Yesterday lunch time Lee, of The Chaps, and I were talking about the game of Dystopian Wars I’d played against our friend Neil, also of The Chaps the night before.
As I detailed how, thanks to some truly prodigious dice rolling, I’d managed to inflict 2 critical hits on a cruiser with a single shot from a Zeno class’ particle accelerator, immolating it, we got on to the subject of dice.
Within Games Workshop gaming circles and The Chaps it is accepted that red ones roll higher. If ever there’s a critical roll to be made you break out the red dice. Equally if you’re rolling for leadership you roll white ones. And rolling red ones all the time uses up all their specialness.
At the end of this 20 minute prattling session we concluded the following:
1. Dice will betray you if you don’t treat them right. Unless you roll like you mean it they will let you down.
2. Gamers are all psychically in tune with their dice. We’ll know instantly the result of a roll just by picking up the dice and how they feel in our hand.
3. Dice of one colour don’t like being rolled with dice of another. Particularly if rolled alongside the favoured (red) dice.
This special breed of plastic prejudice will usually result in a higher than average failure rate. Unless you’re Ian of The Chaps, then it’ll be even worse than that.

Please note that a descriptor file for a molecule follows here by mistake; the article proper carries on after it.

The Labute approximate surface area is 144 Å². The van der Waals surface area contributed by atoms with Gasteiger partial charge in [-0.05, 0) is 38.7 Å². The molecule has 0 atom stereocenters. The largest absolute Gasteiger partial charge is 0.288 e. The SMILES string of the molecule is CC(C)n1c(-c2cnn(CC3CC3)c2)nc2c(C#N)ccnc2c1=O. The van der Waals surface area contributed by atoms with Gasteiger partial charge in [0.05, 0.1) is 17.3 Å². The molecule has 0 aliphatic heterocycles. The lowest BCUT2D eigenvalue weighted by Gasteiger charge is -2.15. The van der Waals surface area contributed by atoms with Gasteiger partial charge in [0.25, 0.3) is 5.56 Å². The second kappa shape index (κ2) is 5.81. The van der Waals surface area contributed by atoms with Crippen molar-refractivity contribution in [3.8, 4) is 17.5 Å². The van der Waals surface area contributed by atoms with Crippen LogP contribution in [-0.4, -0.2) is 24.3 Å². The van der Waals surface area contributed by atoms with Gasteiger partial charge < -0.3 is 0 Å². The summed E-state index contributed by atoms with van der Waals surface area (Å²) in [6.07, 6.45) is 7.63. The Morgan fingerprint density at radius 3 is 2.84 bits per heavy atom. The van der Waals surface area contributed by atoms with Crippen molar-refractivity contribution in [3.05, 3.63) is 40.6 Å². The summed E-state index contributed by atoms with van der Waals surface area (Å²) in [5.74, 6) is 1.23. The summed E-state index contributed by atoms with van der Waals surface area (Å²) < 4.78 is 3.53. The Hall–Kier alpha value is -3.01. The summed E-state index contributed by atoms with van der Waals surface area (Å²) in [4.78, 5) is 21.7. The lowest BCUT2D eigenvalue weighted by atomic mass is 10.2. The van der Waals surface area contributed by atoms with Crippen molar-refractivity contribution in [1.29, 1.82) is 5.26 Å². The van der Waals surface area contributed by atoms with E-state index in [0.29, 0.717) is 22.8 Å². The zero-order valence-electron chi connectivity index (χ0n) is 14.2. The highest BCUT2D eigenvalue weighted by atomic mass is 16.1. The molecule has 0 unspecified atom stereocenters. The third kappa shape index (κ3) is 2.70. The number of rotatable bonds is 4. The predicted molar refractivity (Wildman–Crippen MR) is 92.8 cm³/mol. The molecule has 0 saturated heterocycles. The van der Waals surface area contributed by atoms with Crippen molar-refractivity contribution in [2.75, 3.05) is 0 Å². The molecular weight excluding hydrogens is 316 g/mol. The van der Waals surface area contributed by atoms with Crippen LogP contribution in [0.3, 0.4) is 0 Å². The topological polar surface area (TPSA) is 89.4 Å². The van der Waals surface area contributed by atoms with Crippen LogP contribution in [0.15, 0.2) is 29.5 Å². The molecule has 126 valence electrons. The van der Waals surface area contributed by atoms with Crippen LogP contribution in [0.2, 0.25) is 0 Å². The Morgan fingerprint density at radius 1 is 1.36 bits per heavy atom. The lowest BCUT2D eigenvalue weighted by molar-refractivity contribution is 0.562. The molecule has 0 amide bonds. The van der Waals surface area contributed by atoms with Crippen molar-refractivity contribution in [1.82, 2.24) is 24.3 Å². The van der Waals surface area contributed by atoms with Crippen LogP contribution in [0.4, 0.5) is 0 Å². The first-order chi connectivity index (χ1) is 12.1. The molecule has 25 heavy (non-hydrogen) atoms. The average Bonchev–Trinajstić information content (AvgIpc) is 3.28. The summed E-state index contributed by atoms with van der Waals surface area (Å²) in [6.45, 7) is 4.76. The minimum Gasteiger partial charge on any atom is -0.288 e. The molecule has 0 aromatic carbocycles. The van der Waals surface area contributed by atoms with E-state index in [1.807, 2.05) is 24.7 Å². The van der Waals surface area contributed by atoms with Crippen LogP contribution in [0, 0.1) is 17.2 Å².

4. Certain dice will never serve you. We’ve concluded that this psychic connection endures which is why it always feels wrong using someone else’s dice.
What this means is that dice you inherit, buy second hand – however that happens – or, God forbid, you nick off your mates will always work towards your downfall as they serve another.
And woe betide should you use those dice against their true master.
5. Dice know if you didn’t like the game they were from. It’s the equivalent of slagging off your best mate’s sainted mother. On the surface everything seems fine until one day, when you least expect it, they will put the boot in so hard you’ll be sick in your mouth.
If at all possible those dice should be thrown in the same swamp where the last 10 seconds of Prometheus should reside.
6. Finally, dice will only help those who help themselves. Blaming your dice will not help your cause. In fact, you might as well pack up your toys and go home.